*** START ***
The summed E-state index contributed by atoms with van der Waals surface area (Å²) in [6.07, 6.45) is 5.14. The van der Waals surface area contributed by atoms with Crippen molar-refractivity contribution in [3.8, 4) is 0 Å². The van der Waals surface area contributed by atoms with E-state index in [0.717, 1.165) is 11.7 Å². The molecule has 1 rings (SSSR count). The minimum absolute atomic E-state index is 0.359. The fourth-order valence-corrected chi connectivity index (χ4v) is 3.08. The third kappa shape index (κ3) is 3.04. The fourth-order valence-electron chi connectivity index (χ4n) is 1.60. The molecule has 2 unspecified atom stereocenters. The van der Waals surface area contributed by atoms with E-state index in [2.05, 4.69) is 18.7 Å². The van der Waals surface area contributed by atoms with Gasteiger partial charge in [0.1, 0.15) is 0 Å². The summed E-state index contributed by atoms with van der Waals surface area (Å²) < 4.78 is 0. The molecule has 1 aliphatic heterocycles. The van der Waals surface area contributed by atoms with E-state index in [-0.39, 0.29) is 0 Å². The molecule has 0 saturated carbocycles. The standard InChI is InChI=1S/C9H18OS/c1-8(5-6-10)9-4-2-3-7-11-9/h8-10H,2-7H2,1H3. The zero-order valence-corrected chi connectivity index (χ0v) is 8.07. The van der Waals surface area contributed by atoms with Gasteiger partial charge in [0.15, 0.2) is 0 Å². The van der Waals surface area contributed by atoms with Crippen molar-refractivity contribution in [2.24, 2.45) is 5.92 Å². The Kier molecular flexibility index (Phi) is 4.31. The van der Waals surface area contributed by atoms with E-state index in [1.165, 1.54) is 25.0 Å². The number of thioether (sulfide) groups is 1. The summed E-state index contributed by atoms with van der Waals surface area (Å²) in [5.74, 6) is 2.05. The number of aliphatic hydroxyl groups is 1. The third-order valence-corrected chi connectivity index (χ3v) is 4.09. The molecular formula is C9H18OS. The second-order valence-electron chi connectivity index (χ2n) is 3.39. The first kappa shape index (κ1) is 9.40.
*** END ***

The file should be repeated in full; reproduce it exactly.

The summed E-state index contributed by atoms with van der Waals surface area (Å²) in [6.07, 6.45) is 5.14. The van der Waals surface area contributed by atoms with Crippen molar-refractivity contribution in [3.8, 4) is 0 Å². The van der Waals surface area contributed by atoms with E-state index in [0.717, 1.165) is 11.7 Å². The molecule has 1 rings (SSSR count). The minimum absolute atomic E-state index is 0.359. The fourth-order valence-corrected chi connectivity index (χ4v) is 3.08. The third kappa shape index (κ3) is 3.04. The fourth-order valence-electron chi connectivity index (χ4n) is 1.60. The molecule has 2 unspecified atom stereocenters. The van der Waals surface area contributed by atoms with E-state index in [2.05, 4.69) is 18.7 Å². The van der Waals surface area contributed by atoms with Gasteiger partial charge in [0.1, 0.15) is 0 Å². The summed E-state index contributed by atoms with van der Waals surface area (Å²) < 4.78 is 0. The molecule has 1 aliphatic heterocycles. The van der Waals surface area contributed by atoms with E-state index in [-0.39, 0.29) is 0 Å². The molecule has 0 saturated carbocycles. The standard InChI is InChI=1S/C9H18OS/c1-8(5-6-10)9-4-2-3-7-11-9/h8-10H,2-7H2,1H3. The zero-order valence-corrected chi connectivity index (χ0v) is 8.07. The van der Waals surface area contributed by atoms with Gasteiger partial charge in [0.15, 0.2) is 0 Å². The van der Waals surface area contributed by atoms with Crippen molar-refractivity contribution in [2.24, 2.45) is 5.92 Å². The Kier molecular flexibility index (Phi) is 4.31. The van der Waals surface area contributed by atoms with E-state index in [1.165, 1.54) is 25.0 Å². The number of thioether (sulfide) groups is 1. The summed E-state index contributed by atoms with van der Waals surface area (Å²) in [5.74, 6) is 2.05. The number of aliphatic hydroxyl groups is 1. The third-order valence-corrected chi connectivity index (χ3v) is 4.09. The molecular formula is C9H18OS. The second-order valence-electron chi connectivity index (χ2n) is 3.39. The first kappa shape index (κ1) is 9.40.